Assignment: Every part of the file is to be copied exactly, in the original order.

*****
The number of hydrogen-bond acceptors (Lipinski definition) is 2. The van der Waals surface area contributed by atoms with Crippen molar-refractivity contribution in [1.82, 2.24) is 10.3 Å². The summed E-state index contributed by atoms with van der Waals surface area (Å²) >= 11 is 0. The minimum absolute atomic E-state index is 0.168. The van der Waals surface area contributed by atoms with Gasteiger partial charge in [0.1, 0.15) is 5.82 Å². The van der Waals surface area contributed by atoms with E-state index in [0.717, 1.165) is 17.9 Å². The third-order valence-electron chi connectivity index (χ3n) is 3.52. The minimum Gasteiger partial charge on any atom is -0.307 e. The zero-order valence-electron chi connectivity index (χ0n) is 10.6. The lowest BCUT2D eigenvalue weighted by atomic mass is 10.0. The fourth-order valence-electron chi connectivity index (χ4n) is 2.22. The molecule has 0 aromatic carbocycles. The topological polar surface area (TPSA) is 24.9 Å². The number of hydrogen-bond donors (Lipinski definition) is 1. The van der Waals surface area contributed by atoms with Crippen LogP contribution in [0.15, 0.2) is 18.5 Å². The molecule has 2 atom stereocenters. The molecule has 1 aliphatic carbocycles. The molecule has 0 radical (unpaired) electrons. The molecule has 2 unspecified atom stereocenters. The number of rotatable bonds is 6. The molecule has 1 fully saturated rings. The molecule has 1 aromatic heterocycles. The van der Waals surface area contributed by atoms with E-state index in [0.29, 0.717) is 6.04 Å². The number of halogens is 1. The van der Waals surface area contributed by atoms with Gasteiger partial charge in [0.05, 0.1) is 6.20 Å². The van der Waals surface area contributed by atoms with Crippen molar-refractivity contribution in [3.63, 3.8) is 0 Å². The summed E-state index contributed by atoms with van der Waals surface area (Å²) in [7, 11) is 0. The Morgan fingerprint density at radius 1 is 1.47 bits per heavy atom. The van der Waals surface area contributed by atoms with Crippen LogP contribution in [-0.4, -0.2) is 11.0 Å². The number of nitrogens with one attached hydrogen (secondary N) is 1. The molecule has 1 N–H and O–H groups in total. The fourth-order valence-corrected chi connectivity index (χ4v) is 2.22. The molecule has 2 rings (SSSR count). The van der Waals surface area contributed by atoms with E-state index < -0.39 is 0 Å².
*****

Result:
The number of hydrogen-bond acceptors (Lipinski definition) is 2. The van der Waals surface area contributed by atoms with Crippen molar-refractivity contribution in [1.82, 2.24) is 10.3 Å². The summed E-state index contributed by atoms with van der Waals surface area (Å²) >= 11 is 0. The minimum absolute atomic E-state index is 0.168. The van der Waals surface area contributed by atoms with Gasteiger partial charge in [0.1, 0.15) is 5.82 Å². The van der Waals surface area contributed by atoms with E-state index in [0.717, 1.165) is 17.9 Å². The third-order valence-electron chi connectivity index (χ3n) is 3.52. The minimum Gasteiger partial charge on any atom is -0.307 e. The zero-order valence-electron chi connectivity index (χ0n) is 10.6. The lowest BCUT2D eigenvalue weighted by atomic mass is 10.0. The fourth-order valence-electron chi connectivity index (χ4n) is 2.22. The molecule has 0 aromatic carbocycles. The topological polar surface area (TPSA) is 24.9 Å². The number of hydrogen-bond donors (Lipinski definition) is 1. The van der Waals surface area contributed by atoms with Crippen LogP contribution in [0.15, 0.2) is 18.5 Å². The molecule has 2 atom stereocenters. The molecule has 1 aliphatic carbocycles. The molecule has 0 radical (unpaired) electrons. The molecule has 2 unspecified atom stereocenters. The number of rotatable bonds is 6. The molecule has 1 fully saturated rings. The molecule has 1 aromatic heterocycles. The van der Waals surface area contributed by atoms with E-state index in [0.29, 0.717) is 6.04 Å². The number of halogens is 1. The van der Waals surface area contributed by atoms with Gasteiger partial charge in [0.05, 0.1) is 6.20 Å². The van der Waals surface area contributed by atoms with Crippen molar-refractivity contribution in [3.63, 3.8) is 0 Å². The summed E-state index contributed by atoms with van der Waals surface area (Å²) in [7, 11) is 0. The Morgan fingerprint density at radius 1 is 1.47 bits per heavy atom. The van der Waals surface area contributed by atoms with Crippen LogP contribution in [-0.4, -0.2) is 11.0 Å². The number of nitrogens with one attached hydrogen (secondary N) is 1. The molecule has 1 N–H and O–H groups in total. The fourth-order valence-corrected chi connectivity index (χ4v) is 2.22. The molecule has 2 rings (SSSR count). The van der Waals surface area contributed by atoms with E-state index < -0.39 is 0 Å².